A study by jobs website Glassdoor has found that Singapore women earn about 13 per cent less than men, and some of that pay gap may be down to persistent gender bias.
About 60 per cent of the gap can be explained, with 45 per cent due to differences in education and experience between men and women, said the report released yesterday by Glassdoor Economic Research.
The other 16 per cent, it added, is due to the sorting of men and women into different industries and occupations.
"This means the unexplained pay gap could be attributed to factors such as workplace bias, whether intentional or not, negotiation gaps between men and women or other unobserved worker characteristics," said the report, which was based on a sample of more than 5,000 salaries reported by Singaporean employees.
In the sample, women had an average base pay almost $10,000 less than men annually.
While the wage gap was close to 13 per cent when looking at the median base pay, it fell to 5.2 per cent when workers' ages, job titles, employers and locations, among other factors, were considered.
This adjustment provides for more direct comparison of wages. Assistant Professor Aliya Hamid Rao of the Singapore Management University noted that such adjustments typically indicate discrimination or bias, although they alone are not proof.
Singapore's adjusted pay gap is on a par with that of countries such as the United States and the United Kingdom, but not as good as that in some other countries such as Australia.
Dr Noeleen Heyzer, a social scientist and a distinguished visiting fellow at the S. Rajaratnam School of International Studies, said: "The gap of 5 per cent, reflecting income forgone, could seem small, but compounds over time over the course of one's working career."
A smaller initial salary results in proportionally smaller raises, making it impossible for women to catch up with the income earned by their male counterparts throughout their careers, she added.
"The magnitude of the pay gap is reflective of occupational and industry segregation, with women often being poorly represented in high-skilled, high-value added, better-paid jobs," said Dr Heyzer.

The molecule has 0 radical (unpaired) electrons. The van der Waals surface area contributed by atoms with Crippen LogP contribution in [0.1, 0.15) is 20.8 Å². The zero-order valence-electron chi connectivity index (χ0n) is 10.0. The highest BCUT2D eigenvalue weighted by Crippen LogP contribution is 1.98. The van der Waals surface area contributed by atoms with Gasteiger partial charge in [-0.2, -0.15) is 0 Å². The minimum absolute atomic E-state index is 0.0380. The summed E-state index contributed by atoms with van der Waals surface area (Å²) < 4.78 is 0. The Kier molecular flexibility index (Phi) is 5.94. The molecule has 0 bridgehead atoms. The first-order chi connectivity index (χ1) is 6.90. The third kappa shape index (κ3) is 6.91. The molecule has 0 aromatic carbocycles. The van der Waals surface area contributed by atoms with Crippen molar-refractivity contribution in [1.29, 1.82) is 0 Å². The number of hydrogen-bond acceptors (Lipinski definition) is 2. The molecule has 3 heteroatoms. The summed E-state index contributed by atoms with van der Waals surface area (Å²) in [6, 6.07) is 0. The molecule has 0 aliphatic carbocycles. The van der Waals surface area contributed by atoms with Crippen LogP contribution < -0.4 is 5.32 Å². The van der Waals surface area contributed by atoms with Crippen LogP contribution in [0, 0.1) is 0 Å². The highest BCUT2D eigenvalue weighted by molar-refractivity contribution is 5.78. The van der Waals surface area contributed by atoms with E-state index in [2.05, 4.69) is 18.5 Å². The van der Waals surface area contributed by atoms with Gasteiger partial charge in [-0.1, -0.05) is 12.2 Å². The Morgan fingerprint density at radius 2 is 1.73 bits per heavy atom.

She added: "The disproportionate burden of unpaid care work borne by women towards child-rearing, housework or caring for the elderly makes it more likely for them to exit the workforce or have intermittent patterns of work."
This issue persists despite progress made in Singapore, such as in policies that help women maintain work-life balance.
The labour force participation rate of women here has also risen from 48 per cent in 1990 to 60 per cent last year.
According to Ministry of Manpower figures, the gender wage gap stands at 9 per cent as of 2017.
Dr Heyzer said: "The need for closing the remaining gender gaps, ensuring higher participation and more full-time employment for women becomes more pressing in the face of a rapidly ageing population,"
There are economic benefits for this, she noted, citing a McKinsey study that said Singapore could add more than US$26 billion to its annual gross domestic product by 2025 by doing so.
Prof Rao flagged occupational segregation, among other issues, as one that will prove tough to resolve. This refers to men and women being funnelled into different jobs and sectors, with areas that women are in typically being devalued.
She said: "Research from outside Singapore which looks at these trends suggests that this is not about male-dominated occupations requiring more skills...
"The evidence for this is from research which has shown, through demographic analysis, that as women enter occupations that had been male-dominated, the wages in those occupations start declining."
She added that research also suggests the gender wage gap is driven by motherhood, with mothers being especially susceptible to not being promoted or put into lesser roles.
"Some research has shown that the wage gap between mothers and comparable non-mothers is actually higher than the gender wage gap," she said.
Glassdoor chief economist Andrew Chamberlain said the leadership of employers and governments plays a key role in helping ensure equal pay.
These can eliminate entrenched gender biases at work, he said, "whether by increasing female representation at senior levels... or by encouraging employers to study their own payroll data to conduct thorough gender pay audits".